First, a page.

The Nov. 2010 Wired Magazine cover article, “The Web is Dead” by Chris Anderson and Michael Wolf, was very interesting, but it really struck me in a recent experience with my 8-year-old daughter.

Basically, the article talks about the demise of the World Wide Web and browser-based websites as we have come to know and love them.  Is it really dead?  Not yet, but many (if not most) websites are definitely obsolete.

Both authors come at the “death of the Web” from two different points of view, but the bottom line is the same.  The Web is changing from the “wide open Web” with tons of free content (good, bad or ugly) to a more closed, sleeker, prettier Internet…that we’re willing to pay for when it is more useful and/or more convenient.

The first point of view is from Chris Anderson.   He talks about “Who’s to blame: Us” (the users) because, “as much as we love the open, unfettered Web, we’re abandoning it for simpler, sleeker services that just work.”

Michael Wolff articulates the second point of view, saying “Who’s to Blame: Them” (profit-seeking media moguls) because “Chaos isn’t a business model.”  Basically, these guys are learning more ways to really make money from this digital world.

Stating the obvious, the digital culture is constantly changing.  Those of us who were adults in the beginning of the Web, used to expect everything for free on the Web.  It just wasn’t appropriate to charge for content on the “free” Web.

Now we’ll pay for easier or better…preferably both.  It’s the American way. Take iTunes for example….thanks Mr. Jobs.  You can still find most songs for download somewhere on the Web for free, but the only ones who are doing it are the ones with enough time on their hands and the technical skill to do it.  For the rest of us, it is worth it to push a button and download a song instantly for 99 cents…on my computer or iPhone.

Digital Expectations of an 8-Year-Old

I was sitting with my daughter waiting for a doctor’s appointment a couple weeks ago and she was bored (surprise), so I decided to pull out my iPhone to see if I could entertain her with my cool new technology.  I launched Safari and browsed to  (For those of you without children, Webkinz is like Facebook for kids.) We logged into her account and tried to maneuver this tiny little screen for a few minutes and got very frustrated.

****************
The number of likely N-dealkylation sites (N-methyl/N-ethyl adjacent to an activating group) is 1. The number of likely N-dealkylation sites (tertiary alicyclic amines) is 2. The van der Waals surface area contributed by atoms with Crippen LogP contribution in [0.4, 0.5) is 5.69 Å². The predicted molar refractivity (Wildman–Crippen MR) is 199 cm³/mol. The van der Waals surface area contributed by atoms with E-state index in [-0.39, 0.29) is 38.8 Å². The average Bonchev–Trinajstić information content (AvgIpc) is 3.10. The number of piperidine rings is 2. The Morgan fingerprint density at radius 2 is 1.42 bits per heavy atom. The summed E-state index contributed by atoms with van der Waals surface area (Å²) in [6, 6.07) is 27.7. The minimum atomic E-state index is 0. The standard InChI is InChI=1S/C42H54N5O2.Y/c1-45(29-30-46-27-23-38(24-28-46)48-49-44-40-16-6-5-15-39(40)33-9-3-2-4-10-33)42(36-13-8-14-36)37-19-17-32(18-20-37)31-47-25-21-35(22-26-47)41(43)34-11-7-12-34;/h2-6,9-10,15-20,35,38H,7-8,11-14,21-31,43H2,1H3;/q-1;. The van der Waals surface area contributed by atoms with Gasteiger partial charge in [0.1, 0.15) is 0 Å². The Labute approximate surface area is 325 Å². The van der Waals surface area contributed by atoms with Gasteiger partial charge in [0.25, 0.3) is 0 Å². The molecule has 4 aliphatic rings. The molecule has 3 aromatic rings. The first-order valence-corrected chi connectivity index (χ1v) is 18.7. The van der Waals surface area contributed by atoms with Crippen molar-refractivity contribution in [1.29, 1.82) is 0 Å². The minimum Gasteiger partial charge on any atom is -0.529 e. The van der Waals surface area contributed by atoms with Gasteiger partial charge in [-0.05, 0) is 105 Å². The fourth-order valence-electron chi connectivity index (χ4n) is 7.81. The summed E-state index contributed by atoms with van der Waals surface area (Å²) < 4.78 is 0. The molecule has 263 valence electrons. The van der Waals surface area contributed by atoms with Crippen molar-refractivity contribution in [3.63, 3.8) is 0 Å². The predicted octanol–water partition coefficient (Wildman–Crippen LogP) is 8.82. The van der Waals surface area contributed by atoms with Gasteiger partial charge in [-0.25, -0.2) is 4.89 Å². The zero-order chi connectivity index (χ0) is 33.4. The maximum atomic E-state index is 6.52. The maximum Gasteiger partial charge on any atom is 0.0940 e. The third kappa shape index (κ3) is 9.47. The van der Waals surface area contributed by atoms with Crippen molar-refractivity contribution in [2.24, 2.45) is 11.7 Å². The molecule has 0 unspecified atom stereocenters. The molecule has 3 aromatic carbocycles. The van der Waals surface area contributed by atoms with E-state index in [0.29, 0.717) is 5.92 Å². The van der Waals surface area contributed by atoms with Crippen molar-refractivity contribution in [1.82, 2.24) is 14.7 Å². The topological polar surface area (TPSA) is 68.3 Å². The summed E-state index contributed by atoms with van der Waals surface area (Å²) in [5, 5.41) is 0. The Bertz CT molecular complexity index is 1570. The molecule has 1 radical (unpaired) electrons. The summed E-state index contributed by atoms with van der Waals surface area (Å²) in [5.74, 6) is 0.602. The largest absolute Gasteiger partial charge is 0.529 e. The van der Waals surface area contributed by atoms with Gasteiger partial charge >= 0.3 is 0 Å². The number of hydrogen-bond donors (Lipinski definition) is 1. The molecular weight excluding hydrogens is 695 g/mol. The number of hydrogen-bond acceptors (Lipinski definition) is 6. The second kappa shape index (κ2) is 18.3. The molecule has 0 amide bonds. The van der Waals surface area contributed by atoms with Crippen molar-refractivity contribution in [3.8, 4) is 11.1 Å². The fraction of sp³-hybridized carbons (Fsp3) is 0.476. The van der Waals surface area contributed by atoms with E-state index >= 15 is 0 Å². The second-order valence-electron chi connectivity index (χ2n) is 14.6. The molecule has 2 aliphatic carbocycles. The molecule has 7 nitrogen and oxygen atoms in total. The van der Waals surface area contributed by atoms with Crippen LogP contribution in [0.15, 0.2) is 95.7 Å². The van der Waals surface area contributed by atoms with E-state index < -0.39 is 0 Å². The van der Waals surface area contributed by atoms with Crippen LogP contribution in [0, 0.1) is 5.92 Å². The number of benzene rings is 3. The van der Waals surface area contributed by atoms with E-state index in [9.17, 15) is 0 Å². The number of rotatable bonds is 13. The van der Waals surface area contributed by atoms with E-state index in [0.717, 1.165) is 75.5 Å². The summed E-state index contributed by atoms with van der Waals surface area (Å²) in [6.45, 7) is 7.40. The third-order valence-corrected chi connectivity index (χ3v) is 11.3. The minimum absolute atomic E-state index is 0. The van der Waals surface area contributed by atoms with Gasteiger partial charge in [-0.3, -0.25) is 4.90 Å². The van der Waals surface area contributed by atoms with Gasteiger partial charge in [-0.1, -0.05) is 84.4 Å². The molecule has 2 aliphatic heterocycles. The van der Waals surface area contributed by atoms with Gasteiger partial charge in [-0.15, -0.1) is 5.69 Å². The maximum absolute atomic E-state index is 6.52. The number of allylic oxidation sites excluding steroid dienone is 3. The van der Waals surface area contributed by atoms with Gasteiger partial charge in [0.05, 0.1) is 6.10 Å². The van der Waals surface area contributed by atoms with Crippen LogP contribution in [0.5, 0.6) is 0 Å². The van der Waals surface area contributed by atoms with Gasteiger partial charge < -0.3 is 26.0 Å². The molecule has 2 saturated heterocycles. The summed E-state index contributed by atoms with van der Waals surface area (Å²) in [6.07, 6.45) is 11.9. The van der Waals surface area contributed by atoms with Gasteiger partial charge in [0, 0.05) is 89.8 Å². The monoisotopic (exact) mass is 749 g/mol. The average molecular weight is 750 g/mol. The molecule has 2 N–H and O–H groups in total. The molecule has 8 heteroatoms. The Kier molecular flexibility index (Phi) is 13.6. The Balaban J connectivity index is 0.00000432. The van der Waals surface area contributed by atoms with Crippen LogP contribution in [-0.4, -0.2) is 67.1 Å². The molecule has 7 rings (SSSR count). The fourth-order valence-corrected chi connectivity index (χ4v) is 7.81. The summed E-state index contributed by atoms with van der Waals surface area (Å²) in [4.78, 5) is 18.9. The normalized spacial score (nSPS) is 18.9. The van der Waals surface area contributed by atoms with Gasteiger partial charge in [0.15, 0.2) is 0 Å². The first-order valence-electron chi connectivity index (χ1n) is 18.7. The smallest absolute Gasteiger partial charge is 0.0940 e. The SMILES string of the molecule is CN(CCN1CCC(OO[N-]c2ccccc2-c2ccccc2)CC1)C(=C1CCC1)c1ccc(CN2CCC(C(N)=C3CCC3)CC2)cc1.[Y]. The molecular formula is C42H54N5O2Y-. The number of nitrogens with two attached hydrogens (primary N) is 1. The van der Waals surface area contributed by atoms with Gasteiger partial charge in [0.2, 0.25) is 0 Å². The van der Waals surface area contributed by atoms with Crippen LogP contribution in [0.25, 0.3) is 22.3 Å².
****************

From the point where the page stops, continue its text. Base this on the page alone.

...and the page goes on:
Now what?  Hmmmm.  Let’s try the App Store.  Guess what, there is a Webkinz game App we can download for exactly 99 cents.  Problem solved.  We downloaded the App and in seconds my daughter was able to entertain herself for the next 30 minutes of waiting.  Well worth the investment!

The 1 Thing You Need to Do Now….Blow Up Your Website and Create a communication hub.

What does this mean for us as marketers?  Does this mean we all need to come up with an App to entertain 8-year-olds? No, but if we have valuable information that we want our target audiences to see, we have to deliver it differently than we have been.

That cool, award-winning website you just spent years (and good money) to re-design to make it more user-friendly and technically up-to-date is pretty much rendered obsolete by a target audience who is growing up with 99 cent push button expectations.  They flat out will NOT dig for the valuable information you have buried in your website….regardless of how good it actually is.

Move from a static website to an interactive hub.

We need to move our web content from a structured, organized (by internal departments) tomb to a flexible hub format so people can get the information as they want it, when they want it and where they want it….from your website, from your blog, from Facebook, from Twitter, from YouTube, from LinkedIn, from a phone, from a computer, from anywhere.

It doesn’t matter what we say about us.  It only matters what others say about us.

Plain and simple, if you don’t have an integrated communication hub, that allows people to communicate with you seamlessly regardless if they’re on a smartphone, a web browser, Facebook or Twitter, you’re talking at people, not with people….and nobody is listening.  And nobody is talking about you.